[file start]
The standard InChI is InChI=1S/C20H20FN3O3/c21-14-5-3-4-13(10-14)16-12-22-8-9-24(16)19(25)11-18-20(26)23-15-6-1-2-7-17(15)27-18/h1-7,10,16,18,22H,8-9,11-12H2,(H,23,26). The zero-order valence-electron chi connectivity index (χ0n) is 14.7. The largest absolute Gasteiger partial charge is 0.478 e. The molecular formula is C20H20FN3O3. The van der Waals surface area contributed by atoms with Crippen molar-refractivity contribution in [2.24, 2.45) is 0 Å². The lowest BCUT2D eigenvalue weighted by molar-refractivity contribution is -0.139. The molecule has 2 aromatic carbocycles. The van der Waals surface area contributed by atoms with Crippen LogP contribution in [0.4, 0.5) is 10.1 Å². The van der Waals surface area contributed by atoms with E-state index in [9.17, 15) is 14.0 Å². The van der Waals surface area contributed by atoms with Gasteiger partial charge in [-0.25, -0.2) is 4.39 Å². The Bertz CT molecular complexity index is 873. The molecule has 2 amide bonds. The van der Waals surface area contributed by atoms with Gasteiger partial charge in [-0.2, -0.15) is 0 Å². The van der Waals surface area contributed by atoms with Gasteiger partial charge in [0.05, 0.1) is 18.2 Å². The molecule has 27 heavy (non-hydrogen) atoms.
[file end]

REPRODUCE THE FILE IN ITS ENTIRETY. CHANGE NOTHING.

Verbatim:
The standard InChI is InChI=1S/C20H20FN3O3/c21-14-5-3-4-13(10-14)16-12-22-8-9-24(16)19(25)11-18-20(26)23-15-6-1-2-7-17(15)27-18/h1-7,10,16,18,22H,8-9,11-12H2,(H,23,26). The zero-order valence-electron chi connectivity index (χ0n) is 14.7. The largest absolute Gasteiger partial charge is 0.478 e. The molecular formula is C20H20FN3O3. The van der Waals surface area contributed by atoms with Crippen molar-refractivity contribution in [2.24, 2.45) is 0 Å². The lowest BCUT2D eigenvalue weighted by molar-refractivity contribution is -0.139. The molecule has 2 aromatic carbocycles. The van der Waals surface area contributed by atoms with Crippen LogP contribution in [0.4, 0.5) is 10.1 Å². The van der Waals surface area contributed by atoms with E-state index in [9.17, 15) is 14.0 Å². The van der Waals surface area contributed by atoms with Gasteiger partial charge in [-0.25, -0.2) is 4.39 Å². The Bertz CT molecular complexity index is 873. The molecule has 2 amide bonds. The van der Waals surface area contributed by atoms with Gasteiger partial charge in [-0.2, -0.15) is 0 Å². The van der Waals surface area contributed by atoms with Gasteiger partial charge in [0.05, 0.1) is 18.2 Å². The molecule has 27 heavy (non-hydrogen) atoms.